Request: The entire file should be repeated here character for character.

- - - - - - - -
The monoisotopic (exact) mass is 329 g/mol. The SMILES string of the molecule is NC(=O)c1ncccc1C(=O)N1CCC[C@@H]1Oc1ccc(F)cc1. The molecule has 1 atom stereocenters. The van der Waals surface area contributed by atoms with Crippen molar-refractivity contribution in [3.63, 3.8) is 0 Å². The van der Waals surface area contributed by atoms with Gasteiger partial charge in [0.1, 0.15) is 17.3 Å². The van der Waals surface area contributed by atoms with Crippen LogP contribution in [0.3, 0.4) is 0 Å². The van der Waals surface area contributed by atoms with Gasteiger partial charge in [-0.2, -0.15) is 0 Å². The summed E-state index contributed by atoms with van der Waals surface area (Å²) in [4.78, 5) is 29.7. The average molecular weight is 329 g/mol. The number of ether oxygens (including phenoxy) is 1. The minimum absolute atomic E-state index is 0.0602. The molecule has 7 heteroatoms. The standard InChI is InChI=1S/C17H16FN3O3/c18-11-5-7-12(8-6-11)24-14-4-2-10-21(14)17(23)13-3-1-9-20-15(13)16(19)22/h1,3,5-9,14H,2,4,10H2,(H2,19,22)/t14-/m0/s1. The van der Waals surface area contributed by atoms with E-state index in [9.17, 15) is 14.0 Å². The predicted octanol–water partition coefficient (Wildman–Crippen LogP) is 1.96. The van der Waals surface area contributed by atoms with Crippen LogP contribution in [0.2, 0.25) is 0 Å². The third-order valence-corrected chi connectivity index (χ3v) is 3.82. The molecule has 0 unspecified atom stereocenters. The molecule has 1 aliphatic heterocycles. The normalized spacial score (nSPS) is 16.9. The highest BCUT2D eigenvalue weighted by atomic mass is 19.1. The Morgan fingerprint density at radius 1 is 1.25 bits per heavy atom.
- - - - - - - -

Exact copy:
The monoisotopic (exact) mass is 329 g/mol. The SMILES string of the molecule is NC(=O)c1ncccc1C(=O)N1CCC[C@@H]1Oc1ccc(F)cc1. The molecule has 1 atom stereocenters. The van der Waals surface area contributed by atoms with Crippen molar-refractivity contribution in [3.63, 3.8) is 0 Å². The van der Waals surface area contributed by atoms with Gasteiger partial charge in [0.1, 0.15) is 17.3 Å². The van der Waals surface area contributed by atoms with Crippen LogP contribution in [0.3, 0.4) is 0 Å². The van der Waals surface area contributed by atoms with Gasteiger partial charge in [-0.2, -0.15) is 0 Å². The summed E-state index contributed by atoms with van der Waals surface area (Å²) in [4.78, 5) is 29.7. The average molecular weight is 329 g/mol. The number of ether oxygens (including phenoxy) is 1. The minimum absolute atomic E-state index is 0.0602. The molecule has 7 heteroatoms. The standard InChI is InChI=1S/C17H16FN3O3/c18-11-5-7-12(8-6-11)24-14-4-2-10-21(14)17(23)13-3-1-9-20-15(13)16(19)22/h1,3,5-9,14H,2,4,10H2,(H2,19,22)/t14-/m0/s1. The van der Waals surface area contributed by atoms with E-state index in [9.17, 15) is 14.0 Å². The predicted octanol–water partition coefficient (Wildman–Crippen LogP) is 1.96. The van der Waals surface area contributed by atoms with Crippen LogP contribution in [0.2, 0.25) is 0 Å². The third-order valence-corrected chi connectivity index (χ3v) is 3.82. The molecule has 0 unspecified atom stereocenters. The molecule has 1 aliphatic heterocycles. The normalized spacial score (nSPS) is 16.9. The highest BCUT2D eigenvalue weighted by atomic mass is 19.1. The Morgan fingerprint density at radius 1 is 1.25 bits per heavy atom.